Abuja-Kaduna train bombing forces travellers back to roads; transporters count gains
Commercial transport operators are thanking their lucky stars for the surge in traffic as commuters ditch train services following bandits’ attack on the Abuja-Kaduna railway last week.
Operators say though train services have resumed at the Rigasa train station, patronage on the Kaduna-Abuja journey was still high.
Before bandits bombed the train last Wednesday, most travellers avoided the highway due to security concerns as bandits often waylay, attack and abduct road travellers. Commuters have now been forced back to the roads with the train attack.
A visit by the News Agency of Nigeria (NAN) to some of the motorparks within the Kaduna metropolis on Sunday showed an influx of passengers within the parks and along the highway.
The Nigeria Railway Corporation (NRC) on Saturday resumed services for Abuja-Kaduna travelers two days after it suspended services following an explosion that affected the rail track along Rijana, a few kilometers to Kaduna.
Dogara Goni, an official of the National Union of Road Transport Workers (NURTW) at the Abuja park, Command junction, told NAN that the passenger turnout was in connection with the unfortunate railway incident.
“Infact, we had a shortage of vehicles so that some passengers resorted to standing along the highway to get private cars to pick them to Abuja.
“The Union has cautioned drivers to desist from taking advantage of the situation to hike fares and so transportation fare still remains the same,” he added.
Sunday Abel, a driver, said as against the usual two to three trips he made daily to Abuja since Thursday last week, he makes two trips to and from Abuja.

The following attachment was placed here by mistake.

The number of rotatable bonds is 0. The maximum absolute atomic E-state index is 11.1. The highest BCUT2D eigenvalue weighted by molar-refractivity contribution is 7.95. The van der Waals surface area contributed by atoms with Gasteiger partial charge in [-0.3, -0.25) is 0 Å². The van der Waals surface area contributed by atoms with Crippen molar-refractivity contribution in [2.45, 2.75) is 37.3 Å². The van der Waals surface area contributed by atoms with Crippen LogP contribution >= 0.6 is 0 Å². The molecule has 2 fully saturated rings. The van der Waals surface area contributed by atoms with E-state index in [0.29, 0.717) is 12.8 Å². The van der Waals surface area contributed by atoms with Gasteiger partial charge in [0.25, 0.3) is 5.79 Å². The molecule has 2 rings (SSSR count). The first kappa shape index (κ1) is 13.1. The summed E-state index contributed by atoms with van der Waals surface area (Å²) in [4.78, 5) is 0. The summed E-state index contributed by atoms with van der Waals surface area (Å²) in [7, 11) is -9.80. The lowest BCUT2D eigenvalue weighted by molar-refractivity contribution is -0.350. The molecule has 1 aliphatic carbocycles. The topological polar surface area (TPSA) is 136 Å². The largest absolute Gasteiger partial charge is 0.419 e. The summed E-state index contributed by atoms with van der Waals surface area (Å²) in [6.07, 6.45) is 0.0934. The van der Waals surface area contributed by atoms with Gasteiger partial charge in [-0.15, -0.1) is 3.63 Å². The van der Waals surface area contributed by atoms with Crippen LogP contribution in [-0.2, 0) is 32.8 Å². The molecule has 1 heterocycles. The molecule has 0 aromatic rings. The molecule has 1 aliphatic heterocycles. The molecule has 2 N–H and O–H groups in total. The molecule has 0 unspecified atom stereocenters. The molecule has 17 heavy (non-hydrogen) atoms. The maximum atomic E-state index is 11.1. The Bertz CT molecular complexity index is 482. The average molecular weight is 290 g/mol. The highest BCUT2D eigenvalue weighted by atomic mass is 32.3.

“Some of the train passengers are still afraid to make their journeys by train because of the attack.
“Much as we sympathise with the people, the development has brought additional income to our operation,” Mr Abel added.
Also, Mamman Musa, another driver, said the development made him change his route of operation from Kaduna-Kano to Kaduna-Abuja.
Abigail Gayus, a passenger at the Television park, told NAN that she is yet to resume traveling by train because of fear of kidnappers and bandits.
“Although nowhere is safe but with the last train incident, it will take a while for passengers to return to train service,” she said.
Umar Sabo, another passenger, urged the government as well as transport agencies to provide an additional fleet that would meet the increasing demand from the public.
Innocent Ujah, also a passenger, suggested that security agencies deploy additional personnel on both the roads and railways to give members of the public a sense of relief.
“Even those traveling by air are not safe until the needful is done on issues of insecurity and infrastructure,” he added.
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